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article imageRock Snot Spreading Like a Real-Life Blob

By Martin Laine     Jun 3, 2010 in Environment
An algae that forms a gobby, gooey mess is acting like the central feature of the 1950s horror flick “The Blob,” slowly spreading around the world, choking the life out of many pristine waterways. Experts say there is no way to control or eradicate it
Its scientific name is Didymosphenia geminata, but it is more commonly called Rock Snot, because it starts by attaching to stones at the bottom of streambeds, and then blooms into a slimy, gelatinous glob that keeps growing, eventually covering the entire streambed several inches deep.
As a result, it smothers all the life at the bottom of a stream, depriving other aquatic life of their food source.
What make the story of Didymos, as they’re also known, all the more remarkable is that until the 1980s, this particular species was confined to Vancouver Island in British Columbia. From there, it spread south to the western United States. Today, it has been found as far east as Vermont, and as far south as Tennessee, in the United States.
But it hasn’t stopped there. It has been found in several northern European countries and in South America. It has even made its way to New Zealand, where it has damaged more than 50 streams, and where anyone knowingly spreading the algae can face five years in prison and be fined up to $100,000.
So how does a diatomic algae that attaches itself to rocks get from one place to another?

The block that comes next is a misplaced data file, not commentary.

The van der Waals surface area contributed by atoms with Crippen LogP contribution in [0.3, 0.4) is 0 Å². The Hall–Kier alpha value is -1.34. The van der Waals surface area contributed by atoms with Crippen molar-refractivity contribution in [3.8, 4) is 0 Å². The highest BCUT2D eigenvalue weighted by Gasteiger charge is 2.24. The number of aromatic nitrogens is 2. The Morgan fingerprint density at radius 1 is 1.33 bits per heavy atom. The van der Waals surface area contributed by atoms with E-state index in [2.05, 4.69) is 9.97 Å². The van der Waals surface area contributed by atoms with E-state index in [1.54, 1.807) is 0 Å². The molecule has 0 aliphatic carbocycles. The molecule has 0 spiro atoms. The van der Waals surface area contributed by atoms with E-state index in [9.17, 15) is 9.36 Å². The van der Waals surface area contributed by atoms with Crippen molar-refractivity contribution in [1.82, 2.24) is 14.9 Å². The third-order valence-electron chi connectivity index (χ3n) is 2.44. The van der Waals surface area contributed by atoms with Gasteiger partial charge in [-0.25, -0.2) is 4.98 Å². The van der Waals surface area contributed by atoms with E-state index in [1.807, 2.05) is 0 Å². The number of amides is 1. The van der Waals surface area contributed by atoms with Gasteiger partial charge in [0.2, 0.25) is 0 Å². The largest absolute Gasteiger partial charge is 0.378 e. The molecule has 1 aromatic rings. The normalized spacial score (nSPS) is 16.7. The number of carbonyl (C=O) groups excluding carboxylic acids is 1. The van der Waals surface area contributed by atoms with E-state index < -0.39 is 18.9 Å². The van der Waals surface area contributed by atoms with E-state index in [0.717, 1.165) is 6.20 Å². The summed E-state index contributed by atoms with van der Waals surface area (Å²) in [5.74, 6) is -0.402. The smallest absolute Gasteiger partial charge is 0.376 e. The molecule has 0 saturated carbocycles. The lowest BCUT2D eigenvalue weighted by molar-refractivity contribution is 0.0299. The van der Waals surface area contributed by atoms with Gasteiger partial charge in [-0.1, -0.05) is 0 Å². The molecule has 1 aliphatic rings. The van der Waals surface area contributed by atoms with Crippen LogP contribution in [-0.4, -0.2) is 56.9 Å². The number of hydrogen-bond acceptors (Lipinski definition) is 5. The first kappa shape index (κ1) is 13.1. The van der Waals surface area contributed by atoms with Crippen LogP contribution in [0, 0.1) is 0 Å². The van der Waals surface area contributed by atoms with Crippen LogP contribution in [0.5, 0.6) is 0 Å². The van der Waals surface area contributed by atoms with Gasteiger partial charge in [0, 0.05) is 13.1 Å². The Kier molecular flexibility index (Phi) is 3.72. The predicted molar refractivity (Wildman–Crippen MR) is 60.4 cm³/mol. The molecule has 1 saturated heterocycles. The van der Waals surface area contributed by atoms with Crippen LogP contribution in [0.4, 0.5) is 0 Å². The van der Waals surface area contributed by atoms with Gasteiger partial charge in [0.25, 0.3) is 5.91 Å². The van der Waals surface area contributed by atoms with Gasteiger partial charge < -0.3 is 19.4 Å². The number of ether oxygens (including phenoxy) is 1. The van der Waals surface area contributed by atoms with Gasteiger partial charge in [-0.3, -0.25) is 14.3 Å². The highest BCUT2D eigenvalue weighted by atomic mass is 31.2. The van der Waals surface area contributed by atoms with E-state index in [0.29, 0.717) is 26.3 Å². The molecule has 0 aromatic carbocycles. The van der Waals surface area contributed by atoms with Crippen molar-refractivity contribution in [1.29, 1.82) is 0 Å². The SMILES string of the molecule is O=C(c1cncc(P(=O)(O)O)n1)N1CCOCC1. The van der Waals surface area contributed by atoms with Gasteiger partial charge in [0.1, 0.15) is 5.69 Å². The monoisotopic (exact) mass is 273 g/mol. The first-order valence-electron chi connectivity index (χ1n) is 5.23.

As Pogo would say, the enemy is us.
“We believe that fishermen, particularly fly fishermen who travel from one high-profile trout stream to another, transport didymo in the felt soles of their waders,” said Jonathan Knight of the Maryland Dept. of Natural Resources in an article in the Cumberland Times-News.
Experts agree that the most likely carriers are humans and their gear – boats, boots, and fishing equipment.
Because there is no known way to get rid of it once it appears in a stream, many wildlife agencies have mounted a public information campaign to try to keep it from spreading. This includes cleaning off any algae that might be clinging to boats, clothes, and equipment before leaving an infected area. It also means soaking and scrubbing all equipment clean after each use.
In Maryland, officials would like to ban hip waders and felt-soled boots. A Japanese study indicated that the algae can live for a month in the felt soles of the waders.
Last year, the state put up several scrubbing stations in areas that were known to be infected. Ten more will be put up his year.
More about Algae bloom, Invasive species, Didymos
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